Mohamed Sanu, WR, Cincinnati Bengals: Opposite A.J. Green, the Bengals have a mess. Will Brandon Tate win the No. 2 receiving job? Will it be Armon Binns? Will rookie Marvin Jones play a bunch? Or perhaps it'll be Sanu, another rookie, who is almost certainly the slowest person on this year's list. But speed isn't the only thing that matters. Sanu caught an incredible 115 balls in his final season at Rutgers, and is a slightly bigger version of T.J. Houshmandzadeh, another guy who didn't have much speed but made all kinds of plays. Yes, the Bengals would probably prefer to find an outside burner to take pressure off of Green, but I have to believe Sanu is already a tempting security blanket, and he already caught a red zone score in the preseason. As his first year progresses, I expect to see him on the field a bunch. Perhaps he'll be more of a PPR threat than anything else, but anyone who plays across from Green should see an awful lot of singled-up looks.
Michael Smith, RB, Tampa Bay Buccaneers: When LeGarrette Blount took a big hit to his leg in Tampa's second preseason game, Smith almost had to come off this list. I assumed Blount's injury might be catastrophic, which would've boosted rookie Doug Martin into an unquestioned starter role and promoted Smith to the No. 2 spot. Fortunately for Blount, he apparently emerged without serious injury, and the rookie Smith can slink back down to third string. But here's the thing: I kind of believe Smith would've been able to handle to job. I'd be lying if I said I saw tons of film on him (or Robert Turbin) at Utah State, but what I can find online is interesting. Turbin dominated carries (249 carries to 114 last season), but Smith averaged 7.9 yards per carry and scored 11 total TDs, and is no wilting violet at 209 pounds. What's most interesting is that Smith ran a 4.33 40 at his pro day. The Bucs have reportedly been pleased with everything about him except his pass protection; his power/speed combo has allowed him to produce a couple of nice runs late in preseason games, too. In this case, it'll absolutely take an injury (or two), but Smith has the physical package to catch lightning in a bottle.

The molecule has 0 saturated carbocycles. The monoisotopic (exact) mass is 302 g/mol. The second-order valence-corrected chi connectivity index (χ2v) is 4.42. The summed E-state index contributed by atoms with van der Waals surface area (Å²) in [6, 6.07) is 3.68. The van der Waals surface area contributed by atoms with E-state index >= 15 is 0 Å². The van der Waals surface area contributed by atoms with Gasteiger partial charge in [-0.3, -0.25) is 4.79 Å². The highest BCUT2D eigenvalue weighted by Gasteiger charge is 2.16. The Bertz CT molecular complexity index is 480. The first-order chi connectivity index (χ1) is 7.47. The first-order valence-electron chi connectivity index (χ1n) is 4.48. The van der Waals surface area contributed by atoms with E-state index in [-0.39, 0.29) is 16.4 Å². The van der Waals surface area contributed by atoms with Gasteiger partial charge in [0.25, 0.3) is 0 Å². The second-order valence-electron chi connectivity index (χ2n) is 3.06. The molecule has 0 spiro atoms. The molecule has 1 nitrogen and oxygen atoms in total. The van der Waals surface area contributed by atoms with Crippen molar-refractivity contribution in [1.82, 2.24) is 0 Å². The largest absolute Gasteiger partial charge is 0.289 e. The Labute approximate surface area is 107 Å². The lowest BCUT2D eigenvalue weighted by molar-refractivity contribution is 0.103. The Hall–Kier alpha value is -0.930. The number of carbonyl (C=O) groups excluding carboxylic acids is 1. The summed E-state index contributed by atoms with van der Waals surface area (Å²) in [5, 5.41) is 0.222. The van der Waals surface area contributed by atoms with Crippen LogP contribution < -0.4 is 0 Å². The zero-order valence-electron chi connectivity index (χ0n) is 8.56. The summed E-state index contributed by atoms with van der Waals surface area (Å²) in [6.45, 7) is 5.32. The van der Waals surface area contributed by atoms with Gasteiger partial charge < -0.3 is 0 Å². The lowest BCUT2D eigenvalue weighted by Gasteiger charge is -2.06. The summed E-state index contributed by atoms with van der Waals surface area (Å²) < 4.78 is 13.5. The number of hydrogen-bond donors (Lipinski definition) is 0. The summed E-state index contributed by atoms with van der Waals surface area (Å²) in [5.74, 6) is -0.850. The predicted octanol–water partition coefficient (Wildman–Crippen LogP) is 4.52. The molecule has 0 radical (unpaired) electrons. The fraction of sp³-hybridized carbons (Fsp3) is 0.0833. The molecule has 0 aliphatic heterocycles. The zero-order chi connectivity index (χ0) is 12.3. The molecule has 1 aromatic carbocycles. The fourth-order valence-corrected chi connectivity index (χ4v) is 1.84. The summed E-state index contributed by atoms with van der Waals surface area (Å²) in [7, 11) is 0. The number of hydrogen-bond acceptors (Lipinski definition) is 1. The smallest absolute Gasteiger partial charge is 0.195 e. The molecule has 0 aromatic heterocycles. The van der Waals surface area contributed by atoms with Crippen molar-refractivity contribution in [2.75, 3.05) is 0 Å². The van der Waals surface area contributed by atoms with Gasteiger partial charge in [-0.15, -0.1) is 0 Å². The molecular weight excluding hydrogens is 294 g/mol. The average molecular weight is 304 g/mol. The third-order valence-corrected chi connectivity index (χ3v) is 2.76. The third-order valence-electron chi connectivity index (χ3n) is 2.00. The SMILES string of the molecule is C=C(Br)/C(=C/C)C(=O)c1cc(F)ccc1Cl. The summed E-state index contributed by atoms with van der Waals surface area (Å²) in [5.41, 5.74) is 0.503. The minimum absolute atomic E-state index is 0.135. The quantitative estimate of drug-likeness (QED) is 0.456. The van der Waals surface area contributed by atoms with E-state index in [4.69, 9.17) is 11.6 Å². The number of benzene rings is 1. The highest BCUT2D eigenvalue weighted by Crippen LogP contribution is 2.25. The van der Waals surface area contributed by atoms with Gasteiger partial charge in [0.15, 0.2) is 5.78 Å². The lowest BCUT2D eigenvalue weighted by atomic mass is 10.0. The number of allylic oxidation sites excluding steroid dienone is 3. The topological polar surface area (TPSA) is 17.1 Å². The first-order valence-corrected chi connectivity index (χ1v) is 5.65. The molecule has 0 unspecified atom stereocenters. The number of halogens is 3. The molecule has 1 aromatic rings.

Rod Streater, WR, Oakland Raiders. I guess I'm going back to the Raiders rookie wideout well. Denarius Moore immediately stood out in last summer's training camp and it carried over into a 618-yard, six-total-TD season. As Moore and Darrius Heyward-Bey emerge into legit fantasy threats, there's less and less room for a guy like Streater -- an undrafted rookie out of Temple -- to have an impact. But boy, he's been really good. Oakland beat reporters heaped praise on him throughout camp, and in two preseason games (in which he didn't face only garbage-time defenses), Streater has 13 catches for 109 yards. Meanwhile, Moore hasn't seen the field much because of a lingering hamstring injury and Jacoby Ford, the erstwhile No. 3 WR, is battling an injury in the same foot that sidelined him last season. The depth chart also features more-heralded rookie Juron Criner, but current wisdom has it that Streater has surpassed Criner. Will he be the Raiders' No. 3? Will Moore's injury lead to Streater starting? He's big and fast, like any Oakland WR should be. Don't draft him (don't draft any of these guys!), but remember the name.